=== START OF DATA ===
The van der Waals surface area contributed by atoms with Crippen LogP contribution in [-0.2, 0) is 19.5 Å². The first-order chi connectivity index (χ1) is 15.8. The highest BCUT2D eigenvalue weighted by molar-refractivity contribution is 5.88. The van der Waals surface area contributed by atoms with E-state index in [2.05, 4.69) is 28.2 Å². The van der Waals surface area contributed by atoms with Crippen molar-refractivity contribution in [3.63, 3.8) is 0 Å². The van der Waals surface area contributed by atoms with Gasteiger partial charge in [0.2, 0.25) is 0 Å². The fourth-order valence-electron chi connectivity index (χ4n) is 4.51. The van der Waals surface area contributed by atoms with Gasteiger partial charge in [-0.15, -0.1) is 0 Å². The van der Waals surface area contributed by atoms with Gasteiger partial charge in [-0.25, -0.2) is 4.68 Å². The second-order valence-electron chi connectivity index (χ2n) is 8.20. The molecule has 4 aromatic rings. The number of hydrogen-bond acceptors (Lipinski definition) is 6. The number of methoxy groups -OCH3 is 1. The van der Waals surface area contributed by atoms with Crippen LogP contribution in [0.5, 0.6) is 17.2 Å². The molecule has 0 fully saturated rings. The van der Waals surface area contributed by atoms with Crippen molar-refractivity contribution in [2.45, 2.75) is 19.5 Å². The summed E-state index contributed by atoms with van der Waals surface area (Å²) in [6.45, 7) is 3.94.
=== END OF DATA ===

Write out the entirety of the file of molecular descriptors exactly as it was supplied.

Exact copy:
The van der Waals surface area contributed by atoms with Crippen LogP contribution in [-0.2, 0) is 19.5 Å². The first-order chi connectivity index (χ1) is 15.8. The highest BCUT2D eigenvalue weighted by molar-refractivity contribution is 5.88. The van der Waals surface area contributed by atoms with E-state index in [2.05, 4.69) is 28.2 Å². The van der Waals surface area contributed by atoms with Crippen molar-refractivity contribution in [3.63, 3.8) is 0 Å². The van der Waals surface area contributed by atoms with Gasteiger partial charge in [0.2, 0.25) is 0 Å². The fourth-order valence-electron chi connectivity index (χ4n) is 4.51. The van der Waals surface area contributed by atoms with Gasteiger partial charge in [-0.15, -0.1) is 0 Å². The van der Waals surface area contributed by atoms with Gasteiger partial charge in [-0.25, -0.2) is 4.68 Å². The second-order valence-electron chi connectivity index (χ2n) is 8.20. The molecule has 4 aromatic rings. The number of hydrogen-bond acceptors (Lipinski definition) is 6. The number of methoxy groups -OCH3 is 1. The van der Waals surface area contributed by atoms with Crippen LogP contribution in [0.5, 0.6) is 17.2 Å². The molecule has 0 fully saturated rings. The van der Waals surface area contributed by atoms with Crippen molar-refractivity contribution in [2.45, 2.75) is 19.5 Å². The summed E-state index contributed by atoms with van der Waals surface area (Å²) in [6.45, 7) is 3.94.